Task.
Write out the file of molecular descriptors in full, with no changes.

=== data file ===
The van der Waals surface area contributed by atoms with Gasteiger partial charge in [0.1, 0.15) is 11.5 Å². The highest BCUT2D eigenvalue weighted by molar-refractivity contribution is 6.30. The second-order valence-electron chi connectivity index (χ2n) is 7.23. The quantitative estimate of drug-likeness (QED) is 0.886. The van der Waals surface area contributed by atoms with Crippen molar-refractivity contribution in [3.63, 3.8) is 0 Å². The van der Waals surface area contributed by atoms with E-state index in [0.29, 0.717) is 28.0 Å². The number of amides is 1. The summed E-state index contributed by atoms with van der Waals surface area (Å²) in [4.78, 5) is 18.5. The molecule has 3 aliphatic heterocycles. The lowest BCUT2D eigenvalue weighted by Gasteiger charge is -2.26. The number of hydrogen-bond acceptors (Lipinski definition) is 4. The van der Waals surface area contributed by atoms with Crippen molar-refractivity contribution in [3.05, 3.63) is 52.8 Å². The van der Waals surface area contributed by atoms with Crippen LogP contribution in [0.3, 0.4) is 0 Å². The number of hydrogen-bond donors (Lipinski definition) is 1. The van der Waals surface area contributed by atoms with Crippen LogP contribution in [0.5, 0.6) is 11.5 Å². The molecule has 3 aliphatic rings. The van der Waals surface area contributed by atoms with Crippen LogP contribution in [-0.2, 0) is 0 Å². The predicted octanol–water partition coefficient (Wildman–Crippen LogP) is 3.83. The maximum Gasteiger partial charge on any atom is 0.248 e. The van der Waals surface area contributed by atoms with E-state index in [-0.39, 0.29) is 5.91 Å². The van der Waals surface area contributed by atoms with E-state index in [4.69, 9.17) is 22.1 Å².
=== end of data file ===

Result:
The van der Waals surface area contributed by atoms with Gasteiger partial charge in [0.1, 0.15) is 11.5 Å². The highest BCUT2D eigenvalue weighted by molar-refractivity contribution is 6.30. The second-order valence-electron chi connectivity index (χ2n) is 7.23. The quantitative estimate of drug-likeness (QED) is 0.886. The van der Waals surface area contributed by atoms with Crippen molar-refractivity contribution in [3.63, 3.8) is 0 Å². The van der Waals surface area contributed by atoms with E-state index in [0.29, 0.717) is 28.0 Å². The number of amides is 1. The summed E-state index contributed by atoms with van der Waals surface area (Å²) in [4.78, 5) is 18.5. The molecule has 3 aliphatic heterocycles. The lowest BCUT2D eigenvalue weighted by Gasteiger charge is -2.26. The number of hydrogen-bond acceptors (Lipinski definition) is 4. The van der Waals surface area contributed by atoms with Crippen molar-refractivity contribution in [3.05, 3.63) is 52.8 Å². The van der Waals surface area contributed by atoms with Crippen LogP contribution in [0.3, 0.4) is 0 Å². The number of hydrogen-bond donors (Lipinski definition) is 1. The van der Waals surface area contributed by atoms with Crippen LogP contribution in [0.5, 0.6) is 11.5 Å². The molecule has 3 aliphatic rings. The van der Waals surface area contributed by atoms with Crippen LogP contribution in [-0.2, 0) is 0 Å². The predicted octanol–water partition coefficient (Wildman–Crippen LogP) is 3.83. The maximum Gasteiger partial charge on any atom is 0.248 e. The van der Waals surface area contributed by atoms with E-state index in [-0.39, 0.29) is 5.91 Å². The van der Waals surface area contributed by atoms with E-state index in [4.69, 9.17) is 22.1 Å².